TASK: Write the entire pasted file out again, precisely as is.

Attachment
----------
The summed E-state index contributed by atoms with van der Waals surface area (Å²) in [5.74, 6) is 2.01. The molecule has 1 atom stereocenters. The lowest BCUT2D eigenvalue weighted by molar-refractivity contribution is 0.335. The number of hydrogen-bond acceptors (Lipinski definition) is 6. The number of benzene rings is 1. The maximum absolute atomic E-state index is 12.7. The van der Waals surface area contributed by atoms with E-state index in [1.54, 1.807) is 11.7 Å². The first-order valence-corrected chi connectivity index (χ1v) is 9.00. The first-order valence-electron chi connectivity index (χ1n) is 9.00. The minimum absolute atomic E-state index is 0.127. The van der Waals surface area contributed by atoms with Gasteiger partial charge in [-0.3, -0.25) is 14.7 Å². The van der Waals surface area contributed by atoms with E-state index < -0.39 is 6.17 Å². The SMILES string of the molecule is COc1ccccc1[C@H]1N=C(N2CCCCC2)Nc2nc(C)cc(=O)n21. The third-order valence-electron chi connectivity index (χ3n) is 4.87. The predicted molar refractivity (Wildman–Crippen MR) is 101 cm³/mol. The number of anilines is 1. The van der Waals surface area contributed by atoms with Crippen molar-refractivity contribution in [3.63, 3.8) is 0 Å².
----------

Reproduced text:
The summed E-state index contributed by atoms with van der Waals surface area (Å²) in [5.74, 6) is 2.01. The molecule has 1 atom stereocenters. The lowest BCUT2D eigenvalue weighted by molar-refractivity contribution is 0.335. The number of hydrogen-bond acceptors (Lipinski definition) is 6. The number of benzene rings is 1. The maximum absolute atomic E-state index is 12.7. The van der Waals surface area contributed by atoms with E-state index in [1.54, 1.807) is 11.7 Å². The first-order valence-corrected chi connectivity index (χ1v) is 9.00. The first-order valence-electron chi connectivity index (χ1n) is 9.00. The minimum absolute atomic E-state index is 0.127. The van der Waals surface area contributed by atoms with Gasteiger partial charge in [-0.3, -0.25) is 14.7 Å². The van der Waals surface area contributed by atoms with E-state index < -0.39 is 6.17 Å². The SMILES string of the molecule is COc1ccccc1[C@H]1N=C(N2CCCCC2)Nc2nc(C)cc(=O)n21. The third-order valence-electron chi connectivity index (χ3n) is 4.87. The predicted molar refractivity (Wildman–Crippen MR) is 101 cm³/mol. The number of anilines is 1. The van der Waals surface area contributed by atoms with Crippen molar-refractivity contribution in [3.63, 3.8) is 0 Å².